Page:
Mikvah / Elaine Clayton copyright 2014
I recently immersed in the mikvah, holy and blessed water, mayyim hayyim. I did this because I love healing rituals and because I think there is something sacred about renewing the body and spirit symbolically–I needed to do that. You can do this in the ocean, I have done it before (just stating the prayer intention to heal, to be renewed as I swam). In Judaism, it is one of the commandments, or mitzvot, to honor God’s wishes by immersing in water. (Not everyone likes some of the sexist-feeling aspects of women having to immerse after their menstruation, for example, because it implies we are “unclean”, but some of that is, I think, due to the fact that commandments were developed centuries ago when that was probably arguably good hygienic advice. Now we know menstruation is not a health threat to anyone, won’t make anyone ill or hurt anyone. And yet, Orthodox Jews still go by the ancient ways and there have been many who say it is a spiritually fulfilling practice.)
I immersed as a way to acknowledge a willingness to heal, to be blessed by God, to surrender to the will of God while consciously choosing life, choosing vitality and empowerment. For me, the mikvah is a symbolic ritual inviting me to see the opportunity to thrive in a way that aligns me with God. I personally can’t feel I am thriving without that alignment. And I need to step out of the ordinary daily routines to make that spiritual connection.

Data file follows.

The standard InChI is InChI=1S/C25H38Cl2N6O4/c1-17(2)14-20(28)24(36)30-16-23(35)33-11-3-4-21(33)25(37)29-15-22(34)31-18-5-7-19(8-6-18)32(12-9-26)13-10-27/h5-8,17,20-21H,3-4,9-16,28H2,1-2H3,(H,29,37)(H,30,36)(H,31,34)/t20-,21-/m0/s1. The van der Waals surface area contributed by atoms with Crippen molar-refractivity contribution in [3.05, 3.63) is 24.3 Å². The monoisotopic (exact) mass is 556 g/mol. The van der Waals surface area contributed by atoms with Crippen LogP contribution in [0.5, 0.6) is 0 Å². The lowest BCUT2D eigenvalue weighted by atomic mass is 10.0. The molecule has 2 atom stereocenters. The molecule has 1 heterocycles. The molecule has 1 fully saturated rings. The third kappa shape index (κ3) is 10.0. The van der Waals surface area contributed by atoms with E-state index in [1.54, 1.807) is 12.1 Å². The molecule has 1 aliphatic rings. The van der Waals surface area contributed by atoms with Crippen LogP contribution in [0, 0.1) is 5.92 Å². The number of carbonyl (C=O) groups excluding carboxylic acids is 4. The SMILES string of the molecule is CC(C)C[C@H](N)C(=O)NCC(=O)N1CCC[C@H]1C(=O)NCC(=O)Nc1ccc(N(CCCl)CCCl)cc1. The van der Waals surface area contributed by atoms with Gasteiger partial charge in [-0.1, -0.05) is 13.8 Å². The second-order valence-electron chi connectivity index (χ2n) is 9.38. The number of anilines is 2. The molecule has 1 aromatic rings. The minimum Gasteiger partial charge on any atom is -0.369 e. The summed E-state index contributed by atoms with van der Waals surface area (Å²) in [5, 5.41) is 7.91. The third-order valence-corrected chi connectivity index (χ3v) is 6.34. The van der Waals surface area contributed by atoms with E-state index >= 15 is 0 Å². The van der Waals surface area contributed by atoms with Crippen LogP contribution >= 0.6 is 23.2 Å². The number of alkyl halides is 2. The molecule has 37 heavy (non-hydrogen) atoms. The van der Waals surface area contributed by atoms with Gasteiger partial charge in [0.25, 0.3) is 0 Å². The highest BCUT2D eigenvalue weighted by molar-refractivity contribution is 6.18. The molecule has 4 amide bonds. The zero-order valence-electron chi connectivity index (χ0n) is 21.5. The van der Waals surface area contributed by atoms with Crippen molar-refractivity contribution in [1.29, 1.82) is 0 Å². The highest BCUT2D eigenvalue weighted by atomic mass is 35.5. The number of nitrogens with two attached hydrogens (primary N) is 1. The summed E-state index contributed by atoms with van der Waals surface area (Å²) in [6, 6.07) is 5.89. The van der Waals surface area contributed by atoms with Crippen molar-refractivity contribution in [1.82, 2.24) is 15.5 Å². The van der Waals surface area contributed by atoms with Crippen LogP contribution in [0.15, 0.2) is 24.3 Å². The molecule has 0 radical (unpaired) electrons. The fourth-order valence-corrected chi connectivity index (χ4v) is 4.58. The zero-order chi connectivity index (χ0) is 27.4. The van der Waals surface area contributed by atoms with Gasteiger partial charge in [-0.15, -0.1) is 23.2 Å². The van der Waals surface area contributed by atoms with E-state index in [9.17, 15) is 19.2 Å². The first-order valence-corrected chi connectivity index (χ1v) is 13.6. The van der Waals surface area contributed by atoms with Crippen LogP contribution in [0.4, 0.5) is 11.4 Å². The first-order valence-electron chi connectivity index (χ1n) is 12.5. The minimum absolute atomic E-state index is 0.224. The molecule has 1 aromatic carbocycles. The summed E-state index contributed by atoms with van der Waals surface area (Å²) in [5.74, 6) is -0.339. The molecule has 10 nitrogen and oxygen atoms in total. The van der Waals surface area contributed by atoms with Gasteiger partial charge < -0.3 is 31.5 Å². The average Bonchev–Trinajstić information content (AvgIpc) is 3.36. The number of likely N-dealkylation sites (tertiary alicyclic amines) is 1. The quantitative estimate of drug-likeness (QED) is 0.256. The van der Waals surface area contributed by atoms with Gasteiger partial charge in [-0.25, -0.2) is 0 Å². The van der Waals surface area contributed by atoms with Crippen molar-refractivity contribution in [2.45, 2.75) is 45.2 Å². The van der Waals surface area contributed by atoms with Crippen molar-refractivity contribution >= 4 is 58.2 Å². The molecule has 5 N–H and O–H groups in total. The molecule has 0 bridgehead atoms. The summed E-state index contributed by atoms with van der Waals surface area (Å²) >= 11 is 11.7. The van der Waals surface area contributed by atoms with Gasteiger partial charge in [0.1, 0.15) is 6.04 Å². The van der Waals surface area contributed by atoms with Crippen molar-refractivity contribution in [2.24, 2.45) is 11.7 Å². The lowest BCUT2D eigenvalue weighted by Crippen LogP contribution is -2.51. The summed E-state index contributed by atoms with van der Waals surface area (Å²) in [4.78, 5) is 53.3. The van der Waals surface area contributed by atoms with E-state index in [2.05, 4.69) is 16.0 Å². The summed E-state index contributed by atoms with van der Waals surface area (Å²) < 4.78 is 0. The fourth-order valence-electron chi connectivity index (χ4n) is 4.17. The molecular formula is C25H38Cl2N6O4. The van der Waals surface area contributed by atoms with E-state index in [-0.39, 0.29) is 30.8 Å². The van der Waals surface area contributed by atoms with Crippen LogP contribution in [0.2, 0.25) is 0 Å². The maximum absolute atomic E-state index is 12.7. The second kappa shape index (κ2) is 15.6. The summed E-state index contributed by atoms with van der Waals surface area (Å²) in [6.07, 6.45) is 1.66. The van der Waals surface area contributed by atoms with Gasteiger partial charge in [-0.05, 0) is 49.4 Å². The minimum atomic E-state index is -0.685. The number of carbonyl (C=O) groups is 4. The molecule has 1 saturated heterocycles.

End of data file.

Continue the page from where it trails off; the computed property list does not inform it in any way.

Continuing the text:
If you are Jewish and have any experience with going to the mikvah, or strong opinions about it, I’d love to hear them. If you are Christian, you will remember in Isaiah the Pool of Siloam, and in the Christian bible, that Jesus healed people and sent them to Siloam, the Jewish mikvah. And some Jewish scholars refer to John the Baptist as “John the Mikvah Man” since he was immersing people in water to renew their spirit and connection with God.